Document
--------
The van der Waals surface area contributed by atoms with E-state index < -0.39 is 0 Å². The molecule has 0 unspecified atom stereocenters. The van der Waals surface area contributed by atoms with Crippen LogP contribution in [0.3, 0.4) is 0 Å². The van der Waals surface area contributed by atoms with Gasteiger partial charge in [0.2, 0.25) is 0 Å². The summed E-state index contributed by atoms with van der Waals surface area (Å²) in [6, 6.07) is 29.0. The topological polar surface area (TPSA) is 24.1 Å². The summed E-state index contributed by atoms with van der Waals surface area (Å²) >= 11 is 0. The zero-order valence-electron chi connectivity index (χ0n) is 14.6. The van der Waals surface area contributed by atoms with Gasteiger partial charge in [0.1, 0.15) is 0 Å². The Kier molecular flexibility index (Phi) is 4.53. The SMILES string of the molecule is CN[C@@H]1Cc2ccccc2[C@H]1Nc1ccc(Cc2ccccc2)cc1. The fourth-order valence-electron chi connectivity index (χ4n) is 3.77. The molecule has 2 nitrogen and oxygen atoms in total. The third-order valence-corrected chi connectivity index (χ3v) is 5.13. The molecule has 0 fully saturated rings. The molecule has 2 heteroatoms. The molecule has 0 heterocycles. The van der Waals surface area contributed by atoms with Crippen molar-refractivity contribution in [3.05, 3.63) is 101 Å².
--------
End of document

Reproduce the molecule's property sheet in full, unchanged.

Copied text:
The van der Waals surface area contributed by atoms with E-state index < -0.39 is 0 Å². The molecule has 0 unspecified atom stereocenters. The van der Waals surface area contributed by atoms with Crippen LogP contribution in [0.3, 0.4) is 0 Å². The van der Waals surface area contributed by atoms with Gasteiger partial charge in [0.2, 0.25) is 0 Å². The summed E-state index contributed by atoms with van der Waals surface area (Å²) in [6, 6.07) is 29.0. The topological polar surface area (TPSA) is 24.1 Å². The summed E-state index contributed by atoms with van der Waals surface area (Å²) >= 11 is 0. The zero-order valence-electron chi connectivity index (χ0n) is 14.6. The van der Waals surface area contributed by atoms with Gasteiger partial charge in [0.1, 0.15) is 0 Å². The Kier molecular flexibility index (Phi) is 4.53. The SMILES string of the molecule is CN[C@@H]1Cc2ccccc2[C@H]1Nc1ccc(Cc2ccccc2)cc1. The fourth-order valence-electron chi connectivity index (χ4n) is 3.77. The molecule has 2 nitrogen and oxygen atoms in total. The third-order valence-corrected chi connectivity index (χ3v) is 5.13. The molecule has 0 fully saturated rings. The molecule has 2 heteroatoms. The molecule has 0 heterocycles. The van der Waals surface area contributed by atoms with Crippen molar-refractivity contribution in [3.05, 3.63) is 101 Å².